Government contract changes permit government agencies to alter the terms and conditions existing in government contracts. This is allowed under what is called a “Changes clause” and can occur only when an agency’s contracting officer, who has the authority to make a directive change, issues a formal declaration specifying the nature of the change.

The Changes clause does not directly mention constructive changes. However, they are recognized as a way to overcome defective drawings or specifications that cause contractors employed under the terms of the initial contract to spend money and time performing what is later deemed unsatisfactory work under the terms of the existing government contract.

Here’s what happens:

  • The government unknowingly issues a contract that contains errors.
  • A contractor wins a bid for the error-containing contract.
  • The contractor then begins the work it was hired to do.
  • The government realizes the error but not before the contractor has spent funds and time working under the terms of the contract.
  • The agency’s contracting officer invokes the Changes clause to effect a directed change to amend the errors.
  • Although the term constructive change does not appear in the Changes clause, the contractor is able to recover money spent working under the bad contract as if the work was performed under the new directed change.
  • Therefore the contractor does not suffer losses because it was following faulty instructions.

Constructive Clause Recovery Procedures

When a contractor has been awarded and begun work under a contract that is later determined to contain errors, it is not necessary for the government to re-open the bidding process. Instead, the contractor who won the bid simply resumes work according to the directed changes issued by the contracting officer.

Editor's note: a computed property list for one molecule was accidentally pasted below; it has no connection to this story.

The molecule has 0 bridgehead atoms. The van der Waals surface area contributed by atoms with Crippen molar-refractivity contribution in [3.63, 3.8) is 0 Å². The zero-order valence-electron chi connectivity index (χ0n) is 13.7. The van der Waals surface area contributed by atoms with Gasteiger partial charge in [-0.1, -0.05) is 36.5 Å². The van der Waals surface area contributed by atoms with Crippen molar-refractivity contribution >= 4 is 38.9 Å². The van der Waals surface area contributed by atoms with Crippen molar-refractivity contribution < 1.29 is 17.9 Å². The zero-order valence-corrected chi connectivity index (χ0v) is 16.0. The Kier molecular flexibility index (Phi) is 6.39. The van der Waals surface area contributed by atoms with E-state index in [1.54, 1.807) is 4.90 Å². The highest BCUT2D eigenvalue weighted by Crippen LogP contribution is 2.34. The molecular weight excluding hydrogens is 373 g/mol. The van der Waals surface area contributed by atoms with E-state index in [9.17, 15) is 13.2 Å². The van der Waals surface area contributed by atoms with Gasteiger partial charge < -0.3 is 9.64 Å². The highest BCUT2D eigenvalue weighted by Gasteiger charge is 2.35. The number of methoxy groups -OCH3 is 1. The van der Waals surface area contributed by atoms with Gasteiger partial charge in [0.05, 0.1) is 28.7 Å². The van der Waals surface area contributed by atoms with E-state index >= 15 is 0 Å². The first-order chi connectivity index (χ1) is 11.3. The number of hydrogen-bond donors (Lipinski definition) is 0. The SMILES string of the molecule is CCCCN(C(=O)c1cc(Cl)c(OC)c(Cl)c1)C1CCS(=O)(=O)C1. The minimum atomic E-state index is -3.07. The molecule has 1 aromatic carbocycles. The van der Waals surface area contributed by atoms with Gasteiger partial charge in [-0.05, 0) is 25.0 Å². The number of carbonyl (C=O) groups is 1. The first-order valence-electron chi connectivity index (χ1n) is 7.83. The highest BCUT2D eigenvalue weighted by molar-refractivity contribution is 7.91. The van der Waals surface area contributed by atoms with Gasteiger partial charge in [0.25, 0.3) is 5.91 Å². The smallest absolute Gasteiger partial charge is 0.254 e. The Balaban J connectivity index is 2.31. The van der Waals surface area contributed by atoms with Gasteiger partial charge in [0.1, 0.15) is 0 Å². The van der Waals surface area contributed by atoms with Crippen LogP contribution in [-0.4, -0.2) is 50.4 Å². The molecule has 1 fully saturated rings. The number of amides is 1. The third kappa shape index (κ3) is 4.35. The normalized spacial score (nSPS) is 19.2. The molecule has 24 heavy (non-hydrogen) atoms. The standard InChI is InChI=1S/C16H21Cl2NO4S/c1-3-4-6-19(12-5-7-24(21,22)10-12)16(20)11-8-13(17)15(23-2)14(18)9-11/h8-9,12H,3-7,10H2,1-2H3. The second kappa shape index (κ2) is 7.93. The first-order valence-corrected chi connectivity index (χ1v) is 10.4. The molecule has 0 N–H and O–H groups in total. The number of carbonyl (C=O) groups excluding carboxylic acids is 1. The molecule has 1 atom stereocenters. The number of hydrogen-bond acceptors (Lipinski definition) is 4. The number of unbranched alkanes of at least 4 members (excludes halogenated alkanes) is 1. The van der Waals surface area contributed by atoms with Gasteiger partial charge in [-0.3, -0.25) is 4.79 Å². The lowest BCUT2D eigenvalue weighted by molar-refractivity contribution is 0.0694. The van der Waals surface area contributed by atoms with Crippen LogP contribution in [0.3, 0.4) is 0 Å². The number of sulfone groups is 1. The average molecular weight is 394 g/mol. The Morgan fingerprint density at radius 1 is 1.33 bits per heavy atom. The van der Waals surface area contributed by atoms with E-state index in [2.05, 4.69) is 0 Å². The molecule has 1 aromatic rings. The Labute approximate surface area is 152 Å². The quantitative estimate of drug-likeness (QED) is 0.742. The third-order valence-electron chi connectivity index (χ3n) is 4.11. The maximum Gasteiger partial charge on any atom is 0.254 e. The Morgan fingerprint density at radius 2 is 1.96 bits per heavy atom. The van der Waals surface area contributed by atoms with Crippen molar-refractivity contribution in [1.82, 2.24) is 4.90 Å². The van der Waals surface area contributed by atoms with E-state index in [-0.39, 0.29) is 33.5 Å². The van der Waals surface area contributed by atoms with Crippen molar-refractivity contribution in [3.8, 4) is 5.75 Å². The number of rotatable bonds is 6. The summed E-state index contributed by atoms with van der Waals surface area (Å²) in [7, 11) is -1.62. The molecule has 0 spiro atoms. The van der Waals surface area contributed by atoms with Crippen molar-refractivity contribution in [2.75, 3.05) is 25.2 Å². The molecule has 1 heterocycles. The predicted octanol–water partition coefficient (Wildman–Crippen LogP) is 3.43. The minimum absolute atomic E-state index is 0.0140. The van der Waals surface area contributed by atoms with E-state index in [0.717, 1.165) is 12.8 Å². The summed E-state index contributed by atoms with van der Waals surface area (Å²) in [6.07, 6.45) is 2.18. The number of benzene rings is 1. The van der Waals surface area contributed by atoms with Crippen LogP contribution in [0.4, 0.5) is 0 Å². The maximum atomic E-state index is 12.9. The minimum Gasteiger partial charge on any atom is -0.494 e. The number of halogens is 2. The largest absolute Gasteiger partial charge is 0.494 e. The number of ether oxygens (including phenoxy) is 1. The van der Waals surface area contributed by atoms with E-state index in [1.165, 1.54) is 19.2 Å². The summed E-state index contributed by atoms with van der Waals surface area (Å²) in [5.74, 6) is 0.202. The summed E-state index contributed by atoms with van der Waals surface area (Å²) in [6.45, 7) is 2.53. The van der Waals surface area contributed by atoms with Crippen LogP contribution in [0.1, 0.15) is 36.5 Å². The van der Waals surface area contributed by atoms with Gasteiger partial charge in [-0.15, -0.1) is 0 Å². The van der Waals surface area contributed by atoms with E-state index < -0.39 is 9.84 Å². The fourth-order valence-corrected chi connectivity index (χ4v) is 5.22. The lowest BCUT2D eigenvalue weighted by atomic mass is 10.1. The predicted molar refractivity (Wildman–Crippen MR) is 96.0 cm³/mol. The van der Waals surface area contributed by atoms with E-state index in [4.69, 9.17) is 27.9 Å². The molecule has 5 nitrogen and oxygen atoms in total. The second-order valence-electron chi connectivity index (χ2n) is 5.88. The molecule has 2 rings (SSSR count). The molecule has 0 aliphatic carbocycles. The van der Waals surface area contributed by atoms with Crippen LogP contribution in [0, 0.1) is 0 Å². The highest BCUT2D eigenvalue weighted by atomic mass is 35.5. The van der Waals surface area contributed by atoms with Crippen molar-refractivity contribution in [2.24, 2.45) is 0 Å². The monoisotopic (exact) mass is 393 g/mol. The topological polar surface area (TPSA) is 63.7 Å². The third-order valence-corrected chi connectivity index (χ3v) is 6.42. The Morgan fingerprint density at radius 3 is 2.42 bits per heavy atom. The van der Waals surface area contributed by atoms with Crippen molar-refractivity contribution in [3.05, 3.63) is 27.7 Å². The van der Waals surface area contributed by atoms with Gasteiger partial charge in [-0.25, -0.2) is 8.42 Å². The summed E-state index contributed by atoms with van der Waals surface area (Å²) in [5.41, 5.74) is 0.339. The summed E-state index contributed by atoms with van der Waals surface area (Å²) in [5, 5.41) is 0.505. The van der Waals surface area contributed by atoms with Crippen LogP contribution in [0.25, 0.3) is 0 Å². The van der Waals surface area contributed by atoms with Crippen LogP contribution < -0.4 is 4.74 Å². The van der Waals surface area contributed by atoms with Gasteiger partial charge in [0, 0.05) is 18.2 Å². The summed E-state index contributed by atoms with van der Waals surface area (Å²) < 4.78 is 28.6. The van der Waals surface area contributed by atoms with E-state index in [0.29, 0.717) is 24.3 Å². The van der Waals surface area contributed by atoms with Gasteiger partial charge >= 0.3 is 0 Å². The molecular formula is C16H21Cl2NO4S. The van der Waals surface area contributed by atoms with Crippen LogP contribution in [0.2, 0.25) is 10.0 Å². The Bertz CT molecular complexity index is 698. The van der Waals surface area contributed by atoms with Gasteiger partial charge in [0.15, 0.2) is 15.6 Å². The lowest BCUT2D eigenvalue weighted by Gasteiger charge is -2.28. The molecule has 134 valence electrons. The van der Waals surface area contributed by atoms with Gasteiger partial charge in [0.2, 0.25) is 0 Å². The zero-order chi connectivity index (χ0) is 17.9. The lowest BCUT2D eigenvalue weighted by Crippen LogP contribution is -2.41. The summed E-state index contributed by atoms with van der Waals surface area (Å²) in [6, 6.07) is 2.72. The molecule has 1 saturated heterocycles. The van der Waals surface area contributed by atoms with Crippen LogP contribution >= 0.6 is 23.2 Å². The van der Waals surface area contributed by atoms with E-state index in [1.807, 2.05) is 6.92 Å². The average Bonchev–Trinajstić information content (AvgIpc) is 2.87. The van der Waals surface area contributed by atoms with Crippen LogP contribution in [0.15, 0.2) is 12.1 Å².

• The adjustment is made to the final amount awarded in the contact to reflect the money already spent by the contractor and an estimate is made for the cost to fulfill the terms of directed changes.
  • If a dispute arises due to a disagreement on the amount of the adjusted cost, the contractor may present a case to the contracting officer for a further adjustment to the cost.
  • The contracting officer considers the contractor’s case and issues a formal decision.
  • If the contractor is still unhappy after the contracting officer issues the formal decision, the contractor may file a formal appeal with the director of the agency that issued the contract.
  • If the contractor agrees with the new costs, the constructive changes should be included in the final bill the contractor presents to the contracting officer upon completion of the project.

Constructive Changes Versus Breach of Contract

Case law has determined that once a final payment has been made for work on a contract that had a directed change, no further claims for costs under the theory of constructive changes can be made.

However, the Contract Disputes Act of 1978 gave the contracting officer broad authority to issue formal decisions regarding any issues that arise regarding the terms of a contract. As such, the constructive change was no longer a component of the Changes clause.

Thus, on the surface, it may appear that the government was guilty of a breach of contract for informally changing conditions of the issued contract. However, the change is not treated as if a breach to the contract has occurred because it has been established that the contractor is entitled to an equitable adjustment. That adjustment will be the difference between what were reasonable costs to perform the work before the directed change and the cost for performing the work after the change.

When the Change Clause Cannot Be Applied

The contracting officer cannot apply the Change clause indiscriminately. A recent case (CH2M-WG Idaho, LLC, CBCA 3876, Sept. 7, 2017) established that only limited changes can be made, and more generally that the terms and conditions of an existing government contract cannot be changed. This includes payment methods, warranties, and contract amounts.

In fact, the courts have determined that the only areas where the contracting officer may affect changes in a government contract is in the specifications provided for the work (including drawings and designs), the scope of work, the method of the work, materials used in the work, and directing acceleration of the work. The result of the changes in the costs for the contractor performing the work can only be determined by constructive changes.

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